A quick scan of the Whisky Mag forum pages reveals that there has been some debate over the wisdom (or otherwise) of writing about rum in the previous issue. There's two camps: the fundamentalists who argue that this is a whisky magazine and should therefore only be about whisky; and the radicals, who see a need to expand the remit of the title. Perhaps it's no surprise that I'm on the side of the latter, but since this has produced such well-considered debate, it's worthwhile dwelling on my rationale behind the inclusion of rum within these pages.
First stop (once more) is Royal Mile's Whisky Fringe. Da Rum Chapel has now been part of this whisky event for three years. The first year it was an interesting sideshow as people cautiously expressed interest in the spirit. By year two even more were coming to the stand and saying: "I drink whisky, but know nothing about rum. Please tell me about it." Now, it's as busy as any other stand with whisky lovers seeing it as a logical part of the event. None of them are stopping drinking single malts, they are simply including rum in their lives. The same process has taken place at Whisky Live, Paris where two rum stands are now part of whisky life.
Writing about rum was also the result of talking with collectors, those passionate whisky lovers who now (rightly) feel that they have been excluded from the very brands they helped build.
As prices have moved into the realms of the ridiculous they are beginning to turn to rum.
Go to any great whisky bar in Japan and look at how rum is beginning to take up more shelfspace.Talk to retailers there, in the UK and France and the same story is repeated.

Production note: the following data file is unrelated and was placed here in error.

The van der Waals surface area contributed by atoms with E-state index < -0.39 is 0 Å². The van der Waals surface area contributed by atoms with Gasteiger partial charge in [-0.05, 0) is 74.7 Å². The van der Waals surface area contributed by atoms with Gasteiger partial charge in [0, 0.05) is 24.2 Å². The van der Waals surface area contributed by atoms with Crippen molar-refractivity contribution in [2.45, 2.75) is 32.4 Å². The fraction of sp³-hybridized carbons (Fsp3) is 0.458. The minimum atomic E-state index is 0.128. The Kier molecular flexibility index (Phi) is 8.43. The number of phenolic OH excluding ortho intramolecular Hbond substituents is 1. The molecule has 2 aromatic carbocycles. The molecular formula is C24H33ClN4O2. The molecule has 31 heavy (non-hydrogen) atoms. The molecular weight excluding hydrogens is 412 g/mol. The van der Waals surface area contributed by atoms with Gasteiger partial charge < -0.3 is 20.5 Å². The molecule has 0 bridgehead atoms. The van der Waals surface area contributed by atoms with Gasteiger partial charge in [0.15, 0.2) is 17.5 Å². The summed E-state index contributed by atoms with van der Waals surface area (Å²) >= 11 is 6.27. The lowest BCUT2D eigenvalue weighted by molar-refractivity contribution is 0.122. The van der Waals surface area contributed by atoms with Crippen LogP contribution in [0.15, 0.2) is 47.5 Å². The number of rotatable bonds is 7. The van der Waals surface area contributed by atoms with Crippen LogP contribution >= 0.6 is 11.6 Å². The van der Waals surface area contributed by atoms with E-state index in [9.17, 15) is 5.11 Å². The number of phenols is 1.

Then cast your minds back to whisky history.
Think back to Scotland in the early 19th century.Which spirit was being blended and branded decades before Messrs Walker, Chivas and Dewar thought of doing the same with Scotch?
Which drink was the most popular middle class spirit in Scotland at that time? Which spirit's casks were widely used for maturation on those early days? Rum is inextricably linked with whisky production, whisky history and whisky drinkers' palates.
Rum should be included because it reflects what the whisky drinker is interested in, but I agree with the fundamentalists that we should never forget that this is Whisky Magazine. How we deal with this is a matter of nuance. Is a whisky magazine (and by extension whisky writing) about distillery foci and discussion of minutiae? Yes. Is it also about examining the wider world and seeing how whisky impinges, often subtly, on our lives? Yes.
Scotch's failure in the late 1970s was down to it being isolationist, elitist. "Don't worry son, they'll come round," How often was that said to me by marketing directors as we discussed why younger drinkers of that time were not behaving as they should. They were meant to come to whisky eventually. The fact they didn't resulted in a slump which the industry has only recently recovered from. Now, whisky firms realise that they are part of the world, not separate from it. Writing has to do the same.
So, my fundamentalist friends I take your points and can reassure you that this is not becoming Rum Magazine, but equally I defend strongly the need to write outside the box, to talk of the wider world, to write of the 93 per cent of Scotch that we rarely discuss (that's blends) or bourbon, Indian, Japanese, Breton and when appropriate and relevant, other spirits.
That means there has to be a balance struck.Widening the remit is an opportunity to reach new drinkers and new readers. It refocuses on the simplest and most important fact of all: this is all about flavour, it's also about people, landscape, food, smokes, "whisky life" if you like.
If that means writing of extreme blending, or walking, or of the oblique relationship between whisky and a Japanese spa then so be it. We are part of the world. Let's celebrate it.